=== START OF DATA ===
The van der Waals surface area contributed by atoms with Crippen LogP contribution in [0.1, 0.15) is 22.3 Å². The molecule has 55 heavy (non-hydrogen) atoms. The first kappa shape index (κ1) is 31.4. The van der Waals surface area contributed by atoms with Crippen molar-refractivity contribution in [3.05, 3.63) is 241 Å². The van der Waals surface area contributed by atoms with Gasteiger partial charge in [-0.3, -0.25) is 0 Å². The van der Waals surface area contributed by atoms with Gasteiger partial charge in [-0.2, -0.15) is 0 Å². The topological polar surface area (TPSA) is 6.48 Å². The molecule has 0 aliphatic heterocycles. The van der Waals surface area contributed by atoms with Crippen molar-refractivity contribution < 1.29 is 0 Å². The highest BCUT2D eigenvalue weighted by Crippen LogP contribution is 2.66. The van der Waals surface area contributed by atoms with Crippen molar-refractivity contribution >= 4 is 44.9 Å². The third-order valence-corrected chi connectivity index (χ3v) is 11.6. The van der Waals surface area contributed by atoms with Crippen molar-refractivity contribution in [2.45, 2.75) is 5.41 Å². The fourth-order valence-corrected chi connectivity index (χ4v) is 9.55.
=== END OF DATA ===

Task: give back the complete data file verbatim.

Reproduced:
The van der Waals surface area contributed by atoms with Crippen LogP contribution in [0.1, 0.15) is 22.3 Å². The molecule has 55 heavy (non-hydrogen) atoms. The first kappa shape index (κ1) is 31.4. The van der Waals surface area contributed by atoms with Crippen molar-refractivity contribution in [3.05, 3.63) is 241 Å². The van der Waals surface area contributed by atoms with Gasteiger partial charge in [-0.3, -0.25) is 0 Å². The van der Waals surface area contributed by atoms with Gasteiger partial charge in [-0.2, -0.15) is 0 Å². The topological polar surface area (TPSA) is 6.48 Å². The molecule has 0 aliphatic heterocycles. The van der Waals surface area contributed by atoms with Crippen molar-refractivity contribution < 1.29 is 0 Å². The highest BCUT2D eigenvalue weighted by Crippen LogP contribution is 2.66. The van der Waals surface area contributed by atoms with Crippen molar-refractivity contribution >= 4 is 44.9 Å². The third-order valence-corrected chi connectivity index (χ3v) is 11.6. The van der Waals surface area contributed by atoms with Crippen molar-refractivity contribution in [2.45, 2.75) is 5.41 Å². The fourth-order valence-corrected chi connectivity index (χ4v) is 9.55.